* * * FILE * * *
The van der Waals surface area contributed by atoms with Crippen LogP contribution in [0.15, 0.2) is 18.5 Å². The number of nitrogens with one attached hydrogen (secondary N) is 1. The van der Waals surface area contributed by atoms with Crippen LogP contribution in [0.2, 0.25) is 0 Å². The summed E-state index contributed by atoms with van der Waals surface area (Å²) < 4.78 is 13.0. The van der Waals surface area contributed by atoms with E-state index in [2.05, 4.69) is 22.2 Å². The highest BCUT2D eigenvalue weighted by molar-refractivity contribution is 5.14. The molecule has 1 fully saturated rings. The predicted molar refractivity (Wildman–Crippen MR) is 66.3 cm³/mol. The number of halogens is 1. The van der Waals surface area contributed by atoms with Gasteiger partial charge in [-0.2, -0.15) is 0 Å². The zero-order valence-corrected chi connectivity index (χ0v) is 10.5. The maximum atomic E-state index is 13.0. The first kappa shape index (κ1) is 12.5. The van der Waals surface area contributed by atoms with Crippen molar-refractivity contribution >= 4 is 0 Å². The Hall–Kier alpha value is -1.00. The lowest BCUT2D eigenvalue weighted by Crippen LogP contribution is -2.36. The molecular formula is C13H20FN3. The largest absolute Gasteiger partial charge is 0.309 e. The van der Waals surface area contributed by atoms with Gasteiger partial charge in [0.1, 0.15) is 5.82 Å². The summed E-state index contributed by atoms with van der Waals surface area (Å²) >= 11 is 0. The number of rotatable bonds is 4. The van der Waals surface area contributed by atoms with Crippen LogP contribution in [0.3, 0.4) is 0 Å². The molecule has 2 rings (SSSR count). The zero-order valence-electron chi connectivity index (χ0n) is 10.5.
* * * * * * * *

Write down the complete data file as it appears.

The van der Waals surface area contributed by atoms with Crippen LogP contribution in [0.15, 0.2) is 18.5 Å². The number of nitrogens with one attached hydrogen (secondary N) is 1. The van der Waals surface area contributed by atoms with Crippen LogP contribution in [0.2, 0.25) is 0 Å². The summed E-state index contributed by atoms with van der Waals surface area (Å²) < 4.78 is 13.0. The van der Waals surface area contributed by atoms with E-state index in [2.05, 4.69) is 22.2 Å². The highest BCUT2D eigenvalue weighted by molar-refractivity contribution is 5.14. The molecule has 1 fully saturated rings. The predicted molar refractivity (Wildman–Crippen MR) is 66.3 cm³/mol. The number of halogens is 1. The van der Waals surface area contributed by atoms with Gasteiger partial charge in [-0.2, -0.15) is 0 Å². The zero-order valence-corrected chi connectivity index (χ0v) is 10.5. The maximum atomic E-state index is 13.0. The first kappa shape index (κ1) is 12.5. The van der Waals surface area contributed by atoms with Crippen molar-refractivity contribution >= 4 is 0 Å². The Hall–Kier alpha value is -1.00. The lowest BCUT2D eigenvalue weighted by Crippen LogP contribution is -2.36. The molecular formula is C13H20FN3. The largest absolute Gasteiger partial charge is 0.309 e. The van der Waals surface area contributed by atoms with Gasteiger partial charge in [0.1, 0.15) is 5.82 Å². The summed E-state index contributed by atoms with van der Waals surface area (Å²) >= 11 is 0. The number of rotatable bonds is 4. The van der Waals surface area contributed by atoms with Crippen LogP contribution in [0.3, 0.4) is 0 Å². The molecule has 2 rings (SSSR count). The zero-order valence-electron chi connectivity index (χ0n) is 10.5.